Over these past 17 years, incorporated as a contractor (with ~5 clients per year) and for the past 12 would have had ZERO revenue without substantiation of incorporation.
Cannot get any work if not incorporated.
So there is no cost benefit tax matrix analysis for me.
It is simple: work, or no work.

#51 Soaps on 05.10.15 at 7:19 pm

I must be missing something…..as an incorporated physician, the retained earnings in the corporation are only taxed at ~15%. This is compared to the ~36% average tax as a sole proprieter at the income level of my example below.

Just throwing some numbers out there. A physician makes $200,000 per year after overhead costs. Only $80,000 of this is required for personal expenses. This can be paid as salary which earns RRSP contribution room.

VERY rough calculations, but:

$200,000 sole prop = $72,000 per year in income taxes. $128,000 remains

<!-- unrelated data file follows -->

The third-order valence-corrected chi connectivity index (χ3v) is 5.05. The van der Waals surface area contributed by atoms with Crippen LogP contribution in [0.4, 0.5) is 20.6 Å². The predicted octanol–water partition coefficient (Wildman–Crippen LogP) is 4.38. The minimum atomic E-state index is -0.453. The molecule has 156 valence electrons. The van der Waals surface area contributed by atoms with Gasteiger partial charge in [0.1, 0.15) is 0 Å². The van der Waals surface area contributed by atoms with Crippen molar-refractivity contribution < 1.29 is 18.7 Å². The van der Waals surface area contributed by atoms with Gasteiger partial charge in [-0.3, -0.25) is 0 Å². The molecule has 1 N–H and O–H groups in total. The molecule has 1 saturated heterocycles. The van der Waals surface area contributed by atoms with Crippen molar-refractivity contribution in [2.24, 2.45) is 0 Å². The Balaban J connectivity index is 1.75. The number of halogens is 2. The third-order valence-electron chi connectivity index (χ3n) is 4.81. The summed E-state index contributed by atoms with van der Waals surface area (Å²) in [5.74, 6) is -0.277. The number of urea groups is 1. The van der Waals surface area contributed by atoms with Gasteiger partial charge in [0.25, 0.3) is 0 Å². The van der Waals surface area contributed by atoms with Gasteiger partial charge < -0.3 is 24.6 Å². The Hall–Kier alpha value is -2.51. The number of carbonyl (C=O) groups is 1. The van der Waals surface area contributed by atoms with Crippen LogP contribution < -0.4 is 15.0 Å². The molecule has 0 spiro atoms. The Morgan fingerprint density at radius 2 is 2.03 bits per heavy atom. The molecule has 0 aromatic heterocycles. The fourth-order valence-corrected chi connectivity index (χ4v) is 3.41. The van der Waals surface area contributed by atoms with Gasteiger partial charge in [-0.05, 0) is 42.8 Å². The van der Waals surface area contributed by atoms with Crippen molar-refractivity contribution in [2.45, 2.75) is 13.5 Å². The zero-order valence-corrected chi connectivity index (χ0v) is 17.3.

Incorporated paying $80000 salary to self. $18000 personal taxes paid, $18600 corporate taxes paid (120000*corporate rate). Total leftover ($62000 on personal side + $101400 on corporate side) = $163400

Overall tax savings of $35,400

There are other schemes such as whole life insurance that a physician could use to draw out of their corporation once retired (or to be transferred to family when deceased), to avoid the passive corp status issue.

Anyways, unless my math is off, how are the above tax savings not favourable to the incorporated physician?

A doc taking an 80K salary from the corp pays $31,000 in income tax (Ont or BC), not $18,000. The fed/prov taxes on the corp are $31,800, not $18,600. You save nothing. — Garth

#52 Nacho Cheese on 05.10.15 at 7:41 pm

This one is for you, Smoking Man. I remember someone mentioning the Fermi paradox about aliens, and this link is a cartoon video with a great explanation of it.

There’s got to be something else out there based on the vast number of planets, but the universe is so vast in size that we’ll likely never know for sure.

https://www.youtube.com/watch?v=sNhhvQGsMEc

#53 momoney on 05.10.15 at 8:07 pm

why doesn’t doctor man also setup a holding company, that doesn’t have to have business income. Just transfer your retained earnings, shares of business etc.

Isn’t there a way doctor man can build up goodwill in his business somehow?

holding company could own the building and operating company can pay rent to the holding company